Argos is a city in Argolis, Peloponnese and one of the oldest continuously inhabited cities in the world. It is a bishopric and present Latin Catholic titular see. It is the biggest town in Argolis and a center for the area. Since the 2011 local government reform it has been part of the municipality of Argos-Mykines, the municipal unit has an area of 138.138 km2. It is 11 kilometres from Nafplion, which was its historic harbour, a settlement of great antiquity, Argos has been continuously inhabited as at least a substantial village for the past 7,000 years. The city is a member of the Most Ancient European Towns Network, a resident of the city of Argos is known as an Argive. However, this term is used to refer to those ancient Greeks generally who assaulted the city of Troy during the Trojan War. Numerous ancient monuments can be found in the city today, the most famous of which is the Heraion of Argos, agriculture is the mainstay of the local economy. The name of the city is ancient and several etymological theories have been proposed as an explanation to its meaning.
The most popular one maintains that the name of the city is a remainder from the Pelasgian language, i. e. the one used by the people who first settled in the area, in which Argos meant plain. Alternatively, the name is associated with Argos, the king of the city in ancient times. It is believed that Argos is linked to the word αργός, which meant white, according to Strabo, the name could have even originated from the word αγρός by antimetathesis of the consonants. As a strategic location on the plain of Argolis, Argos was a major stronghold during the Mycenaean era. There is evidence of settlement in the area starting with a village about 7000 years ago in the late Neolithic. It was colonized in prehistoric times by the Pelasgian Greeks, since that time, Argos has been continually inhabited at the same geographical location. Its creation is attributed to Phoroneus, with its first name having been Phoronicon Asty, the city is located at a rather propitious area, among Nemea and Arcadia. It benefitted from its proximity to lake Lerna, during the Dorian invasion, c.1100 BC, Argos was divided into four neighbourhoods, each of them inhabited by a different phyle.
Argos experienced its greatest period of expansion and power under the energetic 7th century BC ruler King Pheidon, under Pheidon, Argos regained sway over the cities of the Argolid and challenged Sparta’s dominance of the Peloponnese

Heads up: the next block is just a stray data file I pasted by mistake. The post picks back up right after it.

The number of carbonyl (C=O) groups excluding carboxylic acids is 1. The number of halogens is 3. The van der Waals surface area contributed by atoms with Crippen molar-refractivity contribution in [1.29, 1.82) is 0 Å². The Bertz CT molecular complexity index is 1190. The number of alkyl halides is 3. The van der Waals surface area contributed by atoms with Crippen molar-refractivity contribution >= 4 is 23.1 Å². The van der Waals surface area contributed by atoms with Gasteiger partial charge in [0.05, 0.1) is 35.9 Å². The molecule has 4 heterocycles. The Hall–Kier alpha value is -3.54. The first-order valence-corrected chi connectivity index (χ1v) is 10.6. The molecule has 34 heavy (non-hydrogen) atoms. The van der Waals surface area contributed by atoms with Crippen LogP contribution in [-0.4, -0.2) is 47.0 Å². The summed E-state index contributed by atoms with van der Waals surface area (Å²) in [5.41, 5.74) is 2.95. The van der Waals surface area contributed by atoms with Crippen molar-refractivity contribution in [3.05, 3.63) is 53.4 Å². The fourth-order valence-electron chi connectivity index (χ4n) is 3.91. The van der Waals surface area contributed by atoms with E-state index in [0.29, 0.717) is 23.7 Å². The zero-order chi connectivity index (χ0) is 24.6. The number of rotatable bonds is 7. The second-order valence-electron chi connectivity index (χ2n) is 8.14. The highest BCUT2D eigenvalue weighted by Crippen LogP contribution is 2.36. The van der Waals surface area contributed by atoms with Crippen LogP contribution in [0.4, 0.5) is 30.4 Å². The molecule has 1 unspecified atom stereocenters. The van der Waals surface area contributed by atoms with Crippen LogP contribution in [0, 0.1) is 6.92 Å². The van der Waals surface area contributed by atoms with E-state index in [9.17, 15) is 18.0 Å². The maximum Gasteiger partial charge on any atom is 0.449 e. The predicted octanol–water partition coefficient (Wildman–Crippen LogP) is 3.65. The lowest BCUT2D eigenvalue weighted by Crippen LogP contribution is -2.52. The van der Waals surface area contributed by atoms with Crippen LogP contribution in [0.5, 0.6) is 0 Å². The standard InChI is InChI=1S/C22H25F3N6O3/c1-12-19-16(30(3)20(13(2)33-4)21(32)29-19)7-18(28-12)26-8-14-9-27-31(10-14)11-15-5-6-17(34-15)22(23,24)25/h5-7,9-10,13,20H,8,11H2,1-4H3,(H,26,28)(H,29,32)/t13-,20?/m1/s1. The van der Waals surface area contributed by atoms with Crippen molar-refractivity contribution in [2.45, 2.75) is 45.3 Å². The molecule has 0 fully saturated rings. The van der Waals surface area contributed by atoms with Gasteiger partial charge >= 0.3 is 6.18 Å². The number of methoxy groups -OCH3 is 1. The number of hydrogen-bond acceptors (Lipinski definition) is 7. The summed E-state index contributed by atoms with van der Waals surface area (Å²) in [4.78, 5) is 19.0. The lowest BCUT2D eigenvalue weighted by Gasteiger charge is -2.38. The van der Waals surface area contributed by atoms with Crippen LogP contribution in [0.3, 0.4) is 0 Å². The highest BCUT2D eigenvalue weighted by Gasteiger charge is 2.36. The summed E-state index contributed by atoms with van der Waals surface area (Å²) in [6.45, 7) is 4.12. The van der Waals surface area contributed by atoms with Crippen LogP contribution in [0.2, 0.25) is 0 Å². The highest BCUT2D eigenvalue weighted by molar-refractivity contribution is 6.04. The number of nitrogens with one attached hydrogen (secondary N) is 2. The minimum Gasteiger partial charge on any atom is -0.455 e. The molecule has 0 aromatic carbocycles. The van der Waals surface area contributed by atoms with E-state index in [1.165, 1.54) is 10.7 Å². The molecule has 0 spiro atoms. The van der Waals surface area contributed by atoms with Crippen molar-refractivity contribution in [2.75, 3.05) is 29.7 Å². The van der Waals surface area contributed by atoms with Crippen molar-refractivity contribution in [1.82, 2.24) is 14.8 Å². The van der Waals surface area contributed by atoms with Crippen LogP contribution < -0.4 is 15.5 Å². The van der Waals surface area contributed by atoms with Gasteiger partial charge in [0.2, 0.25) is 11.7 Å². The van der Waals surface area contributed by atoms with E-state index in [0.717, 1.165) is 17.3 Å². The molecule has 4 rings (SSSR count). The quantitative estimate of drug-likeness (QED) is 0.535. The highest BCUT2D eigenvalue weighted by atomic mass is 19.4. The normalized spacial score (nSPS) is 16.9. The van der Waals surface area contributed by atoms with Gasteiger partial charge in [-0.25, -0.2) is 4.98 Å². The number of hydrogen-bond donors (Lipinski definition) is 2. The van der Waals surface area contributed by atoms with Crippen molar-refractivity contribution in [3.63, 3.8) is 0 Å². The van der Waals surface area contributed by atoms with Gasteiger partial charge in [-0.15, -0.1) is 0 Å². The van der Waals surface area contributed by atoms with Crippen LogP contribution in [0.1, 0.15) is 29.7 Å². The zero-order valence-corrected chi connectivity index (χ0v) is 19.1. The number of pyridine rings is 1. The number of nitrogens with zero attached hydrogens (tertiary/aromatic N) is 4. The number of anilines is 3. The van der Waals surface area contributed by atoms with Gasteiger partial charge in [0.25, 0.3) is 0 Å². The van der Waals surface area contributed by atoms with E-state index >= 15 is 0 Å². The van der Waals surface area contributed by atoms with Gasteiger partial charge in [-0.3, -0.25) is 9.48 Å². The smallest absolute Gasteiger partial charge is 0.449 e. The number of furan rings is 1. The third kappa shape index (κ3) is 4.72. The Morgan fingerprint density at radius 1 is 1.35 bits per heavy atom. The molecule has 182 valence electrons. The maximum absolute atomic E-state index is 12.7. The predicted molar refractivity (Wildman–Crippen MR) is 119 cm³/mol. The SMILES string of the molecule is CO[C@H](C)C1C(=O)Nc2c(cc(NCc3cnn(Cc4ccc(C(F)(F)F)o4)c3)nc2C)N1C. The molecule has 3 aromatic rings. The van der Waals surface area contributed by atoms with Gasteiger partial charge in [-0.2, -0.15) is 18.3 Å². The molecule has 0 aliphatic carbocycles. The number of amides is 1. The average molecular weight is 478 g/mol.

In Greek mythology, Orestes was the son of Clytemnestra and Agamemnon. He is the subject of several Ancient Greek plays and of various myths connected with his madness and purification, in the Homeric telling of the story, Orestes is a member of the doomed house of Atreus which is descended from Tantalus and Niobe. Seven years later, Orestes returns from Athens and avenges his fathers death by slaying both Aegisthus and his own mother Clytemnestra, in the Odyssey, Orestes is held up as a favorable example to Telemachus, whose mother Penelope is plagued by suitors. According to Pindar, the young Orestes was saved by his nurse Arsinoe or his sister Electra, in the familiar theme of the heros early eclipse and exile, he escaped to Phanote on Mount Parnassus, where King Strophius took charge of him. In his twentieth year, he was urged by Electra to return home and he returned home along with his friend Pylades, Strophiuss son. The same myth is told differently by Sophocles and Euripides in their Electra plays, graves asserts that the sacrilege for which the Erinyes pursued Orestes was actually the killing of his mother, who represented matriarchy.
The story of Orestes was the subject of the Oresteia of Aeschylus, of the Electra of Sophocles, in Aeschyluss Eumenides, Orestes goes mad after the deed and is pursued by the Erinyes, whose duty it is to punish any violation of the ties of family piety. He takes refuge in the temple at Delphi, even though Apollo had ordered him to do the deed, at last Athena receives him on the acropolis of Athens and arranges a formal trial of the case before twelve judges, including herself. The Erinyes demand their victim, he pleads the orders of Apollo, Athena votes last announcing that she is for acquittal, the votes are counted and the result is a tie, resulting in an acquittal according to the rules previously stipulated by Athena. The Erinyes are propitiated by a new ritual, in which they are worshipped as Semnai Theai, Venerable Ones and he went to Tauris with Pylades, and the pair were at once imprisoned by the people, among whom the custom was to sacrifice all Greek strangers to Artemis. The priestess of Artemis, whose duty it was to perform the sacrifice, was Orestes sister Iphigenia.
She offered to him if he would carry home a letter from her to Greece, he refused to go. After his return to Greece, Orestes took possession of his fathers kingdom of Mycenae to which were added Argos and he was said to have died of a snakebite in Arcadia. His body was conveyed to Sparta for burial or, according to a Roman legend, to Aricia, before the Trojan War, Orestes was to marry his cousin Hermione, daughter of Menelaus and Helen. Things soon changed after Orestes committed matricide, Menelaus gave his daughter to Neoptolemus, son of Achilles, according to Euripides play Andromache, Orestes slew Neoptolemus just outside a temple and took off with Hermione. He seized Argos and Arcadia after their thrones had become vacant and his son by Hermione, became ruler after him but was eventually killed by the Heracleidae. There is extant a Latin epic poem, consisting of about 1000 hexameters, called Orestes Tragoedia, Orestes appears to be a dramatic prototype for all persons whose crime is mitigated by extenuating circumstances.
In one version of the story of Telephus, the infant Orestes was kidnapped by King Telephus, according to some sources, Orestes fathered Penthilus by his half-sister, Erigone